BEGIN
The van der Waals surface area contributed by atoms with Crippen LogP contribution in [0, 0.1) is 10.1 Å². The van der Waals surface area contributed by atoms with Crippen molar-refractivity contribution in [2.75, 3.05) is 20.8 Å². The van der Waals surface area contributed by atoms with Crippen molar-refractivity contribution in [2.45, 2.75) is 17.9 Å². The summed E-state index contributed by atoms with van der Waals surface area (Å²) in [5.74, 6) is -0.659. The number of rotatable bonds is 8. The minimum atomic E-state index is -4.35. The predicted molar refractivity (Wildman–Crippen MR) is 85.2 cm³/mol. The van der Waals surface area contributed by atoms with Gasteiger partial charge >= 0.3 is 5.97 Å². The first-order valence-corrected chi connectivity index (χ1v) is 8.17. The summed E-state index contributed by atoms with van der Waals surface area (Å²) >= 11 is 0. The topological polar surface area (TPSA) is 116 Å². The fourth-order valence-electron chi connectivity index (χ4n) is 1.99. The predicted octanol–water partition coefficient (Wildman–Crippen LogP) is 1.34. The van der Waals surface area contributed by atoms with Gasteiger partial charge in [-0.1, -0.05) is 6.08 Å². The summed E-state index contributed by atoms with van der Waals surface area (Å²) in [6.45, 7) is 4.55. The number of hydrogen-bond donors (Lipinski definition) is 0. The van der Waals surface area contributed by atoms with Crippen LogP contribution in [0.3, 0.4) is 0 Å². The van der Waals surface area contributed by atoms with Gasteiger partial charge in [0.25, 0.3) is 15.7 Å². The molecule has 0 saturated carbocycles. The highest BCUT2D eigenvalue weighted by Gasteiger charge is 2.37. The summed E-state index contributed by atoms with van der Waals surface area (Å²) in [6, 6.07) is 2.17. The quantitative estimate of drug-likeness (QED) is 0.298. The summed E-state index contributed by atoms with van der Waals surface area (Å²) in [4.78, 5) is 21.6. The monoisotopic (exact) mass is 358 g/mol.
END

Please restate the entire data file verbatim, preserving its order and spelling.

The van der Waals surface area contributed by atoms with Crippen LogP contribution in [0, 0.1) is 10.1 Å². The van der Waals surface area contributed by atoms with Crippen molar-refractivity contribution in [2.75, 3.05) is 20.8 Å². The van der Waals surface area contributed by atoms with Crippen molar-refractivity contribution in [2.45, 2.75) is 17.9 Å². The summed E-state index contributed by atoms with van der Waals surface area (Å²) in [5.74, 6) is -0.659. The number of rotatable bonds is 8. The minimum atomic E-state index is -4.35. The predicted molar refractivity (Wildman–Crippen MR) is 85.2 cm³/mol. The van der Waals surface area contributed by atoms with Gasteiger partial charge >= 0.3 is 5.97 Å². The first-order valence-corrected chi connectivity index (χ1v) is 8.17. The summed E-state index contributed by atoms with van der Waals surface area (Å²) >= 11 is 0. The topological polar surface area (TPSA) is 116 Å². The fourth-order valence-electron chi connectivity index (χ4n) is 1.99. The predicted octanol–water partition coefficient (Wildman–Crippen LogP) is 1.34. The van der Waals surface area contributed by atoms with Gasteiger partial charge in [-0.1, -0.05) is 6.08 Å². The summed E-state index contributed by atoms with van der Waals surface area (Å²) in [6.45, 7) is 4.55. The number of hydrogen-bond donors (Lipinski definition) is 0. The van der Waals surface area contributed by atoms with Crippen LogP contribution in [0.3, 0.4) is 0 Å². The van der Waals surface area contributed by atoms with Gasteiger partial charge in [0.25, 0.3) is 15.7 Å². The molecule has 0 saturated carbocycles. The highest BCUT2D eigenvalue weighted by Gasteiger charge is 2.37. The summed E-state index contributed by atoms with van der Waals surface area (Å²) in [6, 6.07) is 2.17. The quantitative estimate of drug-likeness (QED) is 0.298. The summed E-state index contributed by atoms with van der Waals surface area (Å²) in [4.78, 5) is 21.6. The monoisotopic (exact) mass is 358 g/mol.